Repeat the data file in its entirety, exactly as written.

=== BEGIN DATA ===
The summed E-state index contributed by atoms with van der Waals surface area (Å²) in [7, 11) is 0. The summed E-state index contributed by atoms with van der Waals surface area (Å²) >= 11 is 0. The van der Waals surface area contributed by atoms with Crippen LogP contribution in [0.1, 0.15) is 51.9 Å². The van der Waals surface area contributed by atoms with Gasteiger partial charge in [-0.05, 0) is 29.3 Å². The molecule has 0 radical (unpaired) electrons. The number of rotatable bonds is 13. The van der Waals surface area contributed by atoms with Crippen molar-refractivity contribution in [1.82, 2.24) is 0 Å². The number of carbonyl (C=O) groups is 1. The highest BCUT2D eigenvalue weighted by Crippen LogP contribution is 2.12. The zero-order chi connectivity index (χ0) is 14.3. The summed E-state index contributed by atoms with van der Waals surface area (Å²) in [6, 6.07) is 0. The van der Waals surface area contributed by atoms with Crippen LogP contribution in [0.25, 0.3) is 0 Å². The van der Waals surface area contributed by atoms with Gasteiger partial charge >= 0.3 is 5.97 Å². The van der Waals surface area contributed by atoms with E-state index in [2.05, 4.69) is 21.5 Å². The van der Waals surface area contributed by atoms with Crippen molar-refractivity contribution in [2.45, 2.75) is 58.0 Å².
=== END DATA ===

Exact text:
The summed E-state index contributed by atoms with van der Waals surface area (Å²) in [7, 11) is 0. The summed E-state index contributed by atoms with van der Waals surface area (Å²) >= 11 is 0. The van der Waals surface area contributed by atoms with Crippen LogP contribution in [0.1, 0.15) is 51.9 Å². The van der Waals surface area contributed by atoms with Gasteiger partial charge in [-0.05, 0) is 29.3 Å². The molecule has 0 radical (unpaired) electrons. The number of rotatable bonds is 13. The van der Waals surface area contributed by atoms with Crippen molar-refractivity contribution in [1.82, 2.24) is 0 Å². The number of carbonyl (C=O) groups is 1. The highest BCUT2D eigenvalue weighted by Crippen LogP contribution is 2.12. The zero-order chi connectivity index (χ0) is 14.3. The summed E-state index contributed by atoms with van der Waals surface area (Å²) in [6, 6.07) is 0. The van der Waals surface area contributed by atoms with Crippen LogP contribution in [0.25, 0.3) is 0 Å². The van der Waals surface area contributed by atoms with Gasteiger partial charge >= 0.3 is 5.97 Å². The van der Waals surface area contributed by atoms with E-state index in [2.05, 4.69) is 21.5 Å². The van der Waals surface area contributed by atoms with Crippen molar-refractivity contribution in [2.45, 2.75) is 58.0 Å².